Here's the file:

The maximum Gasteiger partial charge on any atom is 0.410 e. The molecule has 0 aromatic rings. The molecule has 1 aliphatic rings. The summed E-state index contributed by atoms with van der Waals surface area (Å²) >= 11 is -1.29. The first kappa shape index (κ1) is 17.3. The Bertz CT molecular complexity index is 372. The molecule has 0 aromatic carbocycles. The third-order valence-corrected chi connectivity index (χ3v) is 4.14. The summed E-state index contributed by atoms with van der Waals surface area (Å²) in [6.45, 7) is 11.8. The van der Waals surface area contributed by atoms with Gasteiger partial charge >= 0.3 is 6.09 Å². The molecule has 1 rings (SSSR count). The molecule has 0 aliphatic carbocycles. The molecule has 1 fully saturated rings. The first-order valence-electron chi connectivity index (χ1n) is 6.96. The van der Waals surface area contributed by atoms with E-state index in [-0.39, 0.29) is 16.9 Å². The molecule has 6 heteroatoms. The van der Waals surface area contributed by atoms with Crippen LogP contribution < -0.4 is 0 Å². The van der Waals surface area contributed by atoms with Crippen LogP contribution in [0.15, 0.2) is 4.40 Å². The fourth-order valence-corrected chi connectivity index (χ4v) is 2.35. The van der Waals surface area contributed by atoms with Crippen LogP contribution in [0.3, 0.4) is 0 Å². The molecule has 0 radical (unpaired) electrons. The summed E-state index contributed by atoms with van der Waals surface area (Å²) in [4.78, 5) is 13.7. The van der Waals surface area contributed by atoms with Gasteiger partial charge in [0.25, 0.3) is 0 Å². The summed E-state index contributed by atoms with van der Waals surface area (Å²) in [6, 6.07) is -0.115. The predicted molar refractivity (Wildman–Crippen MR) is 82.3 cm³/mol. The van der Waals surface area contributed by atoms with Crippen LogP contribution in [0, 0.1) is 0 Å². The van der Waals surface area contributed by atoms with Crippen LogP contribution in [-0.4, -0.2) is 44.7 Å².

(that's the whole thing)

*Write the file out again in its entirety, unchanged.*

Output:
The maximum Gasteiger partial charge on any atom is 0.410 e. The molecule has 0 aromatic rings. The molecule has 1 aliphatic rings. The summed E-state index contributed by atoms with van der Waals surface area (Å²) >= 11 is -1.29. The first kappa shape index (κ1) is 17.3. The Bertz CT molecular complexity index is 372. The molecule has 0 aromatic carbocycles. The third-order valence-corrected chi connectivity index (χ3v) is 4.14. The summed E-state index contributed by atoms with van der Waals surface area (Å²) in [6.45, 7) is 11.8. The van der Waals surface area contributed by atoms with Gasteiger partial charge >= 0.3 is 6.09 Å². The molecule has 1 rings (SSSR count). The molecule has 0 aliphatic carbocycles. The molecule has 1 fully saturated rings. The first-order valence-electron chi connectivity index (χ1n) is 6.96. The van der Waals surface area contributed by atoms with E-state index in [-0.39, 0.29) is 16.9 Å². The molecule has 6 heteroatoms. The van der Waals surface area contributed by atoms with Crippen LogP contribution < -0.4 is 0 Å². The van der Waals surface area contributed by atoms with Crippen LogP contribution in [0.15, 0.2) is 4.40 Å². The fourth-order valence-corrected chi connectivity index (χ4v) is 2.35. The van der Waals surface area contributed by atoms with Crippen LogP contribution in [0.3, 0.4) is 0 Å². The molecule has 0 radical (unpaired) electrons. The summed E-state index contributed by atoms with van der Waals surface area (Å²) in [4.78, 5) is 13.7. The van der Waals surface area contributed by atoms with Gasteiger partial charge in [0.25, 0.3) is 0 Å². The summed E-state index contributed by atoms with van der Waals surface area (Å²) in [6, 6.07) is -0.115. The predicted molar refractivity (Wildman–Crippen MR) is 82.3 cm³/mol. The van der Waals surface area contributed by atoms with Crippen LogP contribution in [0, 0.1) is 0 Å². The van der Waals surface area contributed by atoms with Crippen LogP contribution in [-0.4, -0.2) is 44.7 Å².